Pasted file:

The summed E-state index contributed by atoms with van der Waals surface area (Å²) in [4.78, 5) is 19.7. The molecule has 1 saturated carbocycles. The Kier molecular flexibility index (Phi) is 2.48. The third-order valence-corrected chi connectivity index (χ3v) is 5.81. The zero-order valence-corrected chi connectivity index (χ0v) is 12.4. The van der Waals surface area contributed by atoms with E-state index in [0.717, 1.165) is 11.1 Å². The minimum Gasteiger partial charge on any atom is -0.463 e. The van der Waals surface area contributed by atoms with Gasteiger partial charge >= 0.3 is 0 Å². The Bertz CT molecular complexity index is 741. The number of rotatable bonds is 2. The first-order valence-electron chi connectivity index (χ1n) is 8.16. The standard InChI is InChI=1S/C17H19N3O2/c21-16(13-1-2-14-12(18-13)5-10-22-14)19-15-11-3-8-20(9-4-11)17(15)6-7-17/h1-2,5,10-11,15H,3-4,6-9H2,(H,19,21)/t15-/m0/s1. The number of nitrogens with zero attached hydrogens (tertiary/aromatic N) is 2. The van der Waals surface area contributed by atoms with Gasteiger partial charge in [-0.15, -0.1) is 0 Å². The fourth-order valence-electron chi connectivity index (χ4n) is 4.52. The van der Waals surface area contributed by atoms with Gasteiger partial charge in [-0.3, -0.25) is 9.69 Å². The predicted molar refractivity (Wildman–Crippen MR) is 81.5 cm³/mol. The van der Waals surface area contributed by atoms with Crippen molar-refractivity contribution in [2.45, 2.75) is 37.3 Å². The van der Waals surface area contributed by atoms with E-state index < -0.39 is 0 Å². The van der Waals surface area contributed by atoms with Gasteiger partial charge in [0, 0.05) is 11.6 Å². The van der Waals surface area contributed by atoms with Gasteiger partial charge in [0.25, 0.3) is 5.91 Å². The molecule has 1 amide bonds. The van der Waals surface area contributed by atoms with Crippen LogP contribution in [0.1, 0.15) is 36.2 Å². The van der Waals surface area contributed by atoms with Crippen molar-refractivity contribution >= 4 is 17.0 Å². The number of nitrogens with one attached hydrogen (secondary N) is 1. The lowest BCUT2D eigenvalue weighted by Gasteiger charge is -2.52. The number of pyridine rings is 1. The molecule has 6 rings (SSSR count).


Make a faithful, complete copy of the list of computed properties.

The summed E-state index contributed by atoms with van der Waals surface area (Å²) in [4.78, 5) is 19.7. The molecule has 1 saturated carbocycles. The Kier molecular flexibility index (Phi) is 2.48. The third-order valence-corrected chi connectivity index (χ3v) is 5.81. The zero-order valence-corrected chi connectivity index (χ0v) is 12.4. The van der Waals surface area contributed by atoms with E-state index in [0.717, 1.165) is 11.1 Å². The minimum Gasteiger partial charge on any atom is -0.463 e. The van der Waals surface area contributed by atoms with Gasteiger partial charge >= 0.3 is 0 Å². The Bertz CT molecular complexity index is 741. The number of rotatable bonds is 2. The first-order valence-electron chi connectivity index (χ1n) is 8.16. The standard InChI is InChI=1S/C17H19N3O2/c21-16(13-1-2-14-12(18-13)5-10-22-14)19-15-11-3-8-20(9-4-11)17(15)6-7-17/h1-2,5,10-11,15H,3-4,6-9H2,(H,19,21)/t15-/m0/s1. The number of nitrogens with zero attached hydrogens (tertiary/aromatic N) is 2. The van der Waals surface area contributed by atoms with Gasteiger partial charge in [-0.15, -0.1) is 0 Å². The fourth-order valence-electron chi connectivity index (χ4n) is 4.52. The van der Waals surface area contributed by atoms with Gasteiger partial charge in [-0.3, -0.25) is 9.69 Å². The predicted molar refractivity (Wildman–Crippen MR) is 81.5 cm³/mol. The van der Waals surface area contributed by atoms with Crippen molar-refractivity contribution in [2.45, 2.75) is 37.3 Å². The van der Waals surface area contributed by atoms with E-state index < -0.39 is 0 Å². The van der Waals surface area contributed by atoms with Gasteiger partial charge in [0, 0.05) is 11.6 Å². The van der Waals surface area contributed by atoms with Gasteiger partial charge in [0.25, 0.3) is 5.91 Å². The molecule has 1 amide bonds. The van der Waals surface area contributed by atoms with Crippen LogP contribution in [0.1, 0.15) is 36.2 Å². The van der Waals surface area contributed by atoms with Crippen molar-refractivity contribution >= 4 is 17.0 Å². The number of nitrogens with one attached hydrogen (secondary N) is 1. The lowest BCUT2D eigenvalue weighted by Gasteiger charge is -2.52. The number of pyridine rings is 1. The molecule has 6 rings (SSSR count).